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Annenberg School of Communication and Journalism University of Southern California

Hungry Goats Fight Fires

A herd of 150 goats feast and prevent fires in Pomona.

Residents in the city of Pomona saw an unusual sight on the side of the freeway --a herd of goats. One by one, 150 goats arrived with a big job to do.

“I take them from salad bar to salad bar. And they enjoy it, at least I think they do,” goat herder George Gonzales said. “They’re getting pretty fat.”

Gonzales has been goat herding for 15 years.

“This is their retirement program,” said Gonzales.

These goats are literally put out to pasture. Many of them were used in medical experiments before Gonzales gave them a second lease on life.

Today they’re working on clearing a flood channel.

“They’re all girls, they’re having a great time chit chatting and eating all day long,” Gonzales said.

All day long, and for cheap. For this kind of work a human landscaper would charge $28 an hour. A goat only costs $1.50 a day. Lonnie Munson, a Flood Control Construction Supervisor, is happy about that.

“They always show up for work, they work overtime and I don’t have to pay them,” Munson said. “I don’t get accident reports and they do a great job.”

Goats work surprisingly quickly. Each goat has four stomachs, which means 200 goats can eat one acre a day.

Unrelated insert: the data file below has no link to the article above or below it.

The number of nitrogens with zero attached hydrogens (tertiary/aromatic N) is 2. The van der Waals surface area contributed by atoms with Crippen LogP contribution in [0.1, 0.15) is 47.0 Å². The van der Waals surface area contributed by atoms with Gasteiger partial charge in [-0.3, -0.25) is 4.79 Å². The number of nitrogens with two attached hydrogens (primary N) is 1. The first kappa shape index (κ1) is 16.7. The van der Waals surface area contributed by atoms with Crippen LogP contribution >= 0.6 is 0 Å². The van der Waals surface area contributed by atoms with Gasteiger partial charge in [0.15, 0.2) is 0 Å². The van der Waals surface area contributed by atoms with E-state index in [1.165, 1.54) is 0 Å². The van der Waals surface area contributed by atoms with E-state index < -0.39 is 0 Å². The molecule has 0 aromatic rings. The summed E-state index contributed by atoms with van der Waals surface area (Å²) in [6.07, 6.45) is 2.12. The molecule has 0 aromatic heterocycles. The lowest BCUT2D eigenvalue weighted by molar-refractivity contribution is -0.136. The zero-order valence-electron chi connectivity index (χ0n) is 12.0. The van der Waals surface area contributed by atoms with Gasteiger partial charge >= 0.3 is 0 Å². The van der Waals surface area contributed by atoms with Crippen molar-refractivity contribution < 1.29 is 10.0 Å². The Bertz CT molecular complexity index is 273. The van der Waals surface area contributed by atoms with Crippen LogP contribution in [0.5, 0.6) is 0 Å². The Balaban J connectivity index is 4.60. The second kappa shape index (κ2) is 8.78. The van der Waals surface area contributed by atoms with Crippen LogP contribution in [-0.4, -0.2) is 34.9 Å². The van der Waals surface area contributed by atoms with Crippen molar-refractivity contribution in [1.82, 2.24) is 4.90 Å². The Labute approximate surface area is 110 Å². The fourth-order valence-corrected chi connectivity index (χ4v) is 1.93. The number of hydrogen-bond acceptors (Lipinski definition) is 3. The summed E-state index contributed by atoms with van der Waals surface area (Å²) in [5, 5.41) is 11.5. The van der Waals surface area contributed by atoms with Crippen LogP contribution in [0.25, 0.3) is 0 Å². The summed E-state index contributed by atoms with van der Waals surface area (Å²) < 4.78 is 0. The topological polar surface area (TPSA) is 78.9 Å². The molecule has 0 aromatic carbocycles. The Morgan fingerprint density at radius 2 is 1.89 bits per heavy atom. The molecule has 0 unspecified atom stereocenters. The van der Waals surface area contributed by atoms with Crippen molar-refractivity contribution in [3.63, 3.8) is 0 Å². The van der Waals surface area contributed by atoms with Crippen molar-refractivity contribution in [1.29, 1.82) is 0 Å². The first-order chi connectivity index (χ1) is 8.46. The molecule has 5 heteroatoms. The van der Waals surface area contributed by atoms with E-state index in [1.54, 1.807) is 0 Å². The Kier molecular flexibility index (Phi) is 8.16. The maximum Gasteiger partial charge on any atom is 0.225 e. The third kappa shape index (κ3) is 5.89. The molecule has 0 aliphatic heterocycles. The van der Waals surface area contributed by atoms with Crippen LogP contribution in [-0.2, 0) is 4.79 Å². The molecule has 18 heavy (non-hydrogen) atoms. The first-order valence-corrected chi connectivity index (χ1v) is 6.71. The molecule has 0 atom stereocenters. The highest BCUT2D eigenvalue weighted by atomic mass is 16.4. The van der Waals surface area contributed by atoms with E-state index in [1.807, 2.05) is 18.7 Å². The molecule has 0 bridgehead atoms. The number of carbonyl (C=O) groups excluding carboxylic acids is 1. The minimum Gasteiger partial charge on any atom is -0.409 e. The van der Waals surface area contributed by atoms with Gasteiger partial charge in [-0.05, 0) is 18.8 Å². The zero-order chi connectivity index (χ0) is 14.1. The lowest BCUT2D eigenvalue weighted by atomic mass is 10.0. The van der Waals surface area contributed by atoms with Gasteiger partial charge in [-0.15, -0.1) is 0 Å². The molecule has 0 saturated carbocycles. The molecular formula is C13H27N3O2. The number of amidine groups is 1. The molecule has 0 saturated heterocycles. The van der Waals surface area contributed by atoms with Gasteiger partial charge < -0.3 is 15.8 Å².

Munson says goats are a particularly good option when one considers the alternative -- scorched earth caused by herbicides.

“Chemical spraying is very effective but you have a lot of downsides,” like erosion and toxic chemicals leaching into the water table, Munson said.

But the Department of Public Works is not as enthused about goats as Munson is. Munson says the DPW recently cancelled multiple goat projects, worrying that goat feces may contaminate water.

In a statement to ATVN, the DPW said: “These projects using goats haven’t been cancelled -- they’ve been postponed. The concern is that having animals inside the water bed would negatively impact water quality.”

But water experts like Dennis Williams of GeoScience says this scenario is “highly unlikely.”

“You just can’t have them walk across any ground and say there’s going to be contamination. You’d have to have herds and herds of goats for years on end,” Williams said.

For now, Gonzales isn’t too concerned with the politics. Out here, he says there’s nothing he’d rather do.

“I love my animals! They have feelings. They’re just like people. In fact, I think I like them better than people,” Gonzales said.

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